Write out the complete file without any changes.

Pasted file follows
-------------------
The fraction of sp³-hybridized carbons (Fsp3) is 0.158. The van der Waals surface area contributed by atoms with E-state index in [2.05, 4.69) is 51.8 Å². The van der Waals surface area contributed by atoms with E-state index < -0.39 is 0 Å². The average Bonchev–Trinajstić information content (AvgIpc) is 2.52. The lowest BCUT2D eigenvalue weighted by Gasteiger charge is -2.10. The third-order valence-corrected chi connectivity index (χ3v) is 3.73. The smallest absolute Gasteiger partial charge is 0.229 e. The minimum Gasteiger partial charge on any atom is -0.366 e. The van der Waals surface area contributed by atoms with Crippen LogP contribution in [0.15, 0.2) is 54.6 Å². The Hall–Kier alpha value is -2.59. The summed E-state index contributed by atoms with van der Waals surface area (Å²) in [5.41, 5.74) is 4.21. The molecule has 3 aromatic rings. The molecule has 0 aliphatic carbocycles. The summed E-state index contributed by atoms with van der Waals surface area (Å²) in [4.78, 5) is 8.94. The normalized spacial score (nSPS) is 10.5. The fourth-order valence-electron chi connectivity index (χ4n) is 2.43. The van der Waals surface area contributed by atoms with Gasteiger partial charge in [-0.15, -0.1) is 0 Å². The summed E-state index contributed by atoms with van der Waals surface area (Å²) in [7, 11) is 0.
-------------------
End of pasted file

The fraction of sp³-hybridized carbons (Fsp3) is 0.158. The van der Waals surface area contributed by atoms with E-state index in [2.05, 4.69) is 51.8 Å². The van der Waals surface area contributed by atoms with E-state index < -0.39 is 0 Å². The average Bonchev–Trinajstić information content (AvgIpc) is 2.52. The lowest BCUT2D eigenvalue weighted by Gasteiger charge is -2.10. The third-order valence-corrected chi connectivity index (χ3v) is 3.73. The smallest absolute Gasteiger partial charge is 0.229 e. The minimum Gasteiger partial charge on any atom is -0.366 e. The van der Waals surface area contributed by atoms with Crippen LogP contribution in [0.15, 0.2) is 54.6 Å². The Hall–Kier alpha value is -2.59. The summed E-state index contributed by atoms with van der Waals surface area (Å²) in [5.41, 5.74) is 4.21. The molecule has 3 aromatic rings. The molecule has 0 aliphatic carbocycles. The summed E-state index contributed by atoms with van der Waals surface area (Å²) in [4.78, 5) is 8.94. The normalized spacial score (nSPS) is 10.5. The fourth-order valence-electron chi connectivity index (χ4n) is 2.43. The van der Waals surface area contributed by atoms with Gasteiger partial charge in [-0.15, -0.1) is 0 Å². The summed E-state index contributed by atoms with van der Waals surface area (Å²) in [7, 11) is 0.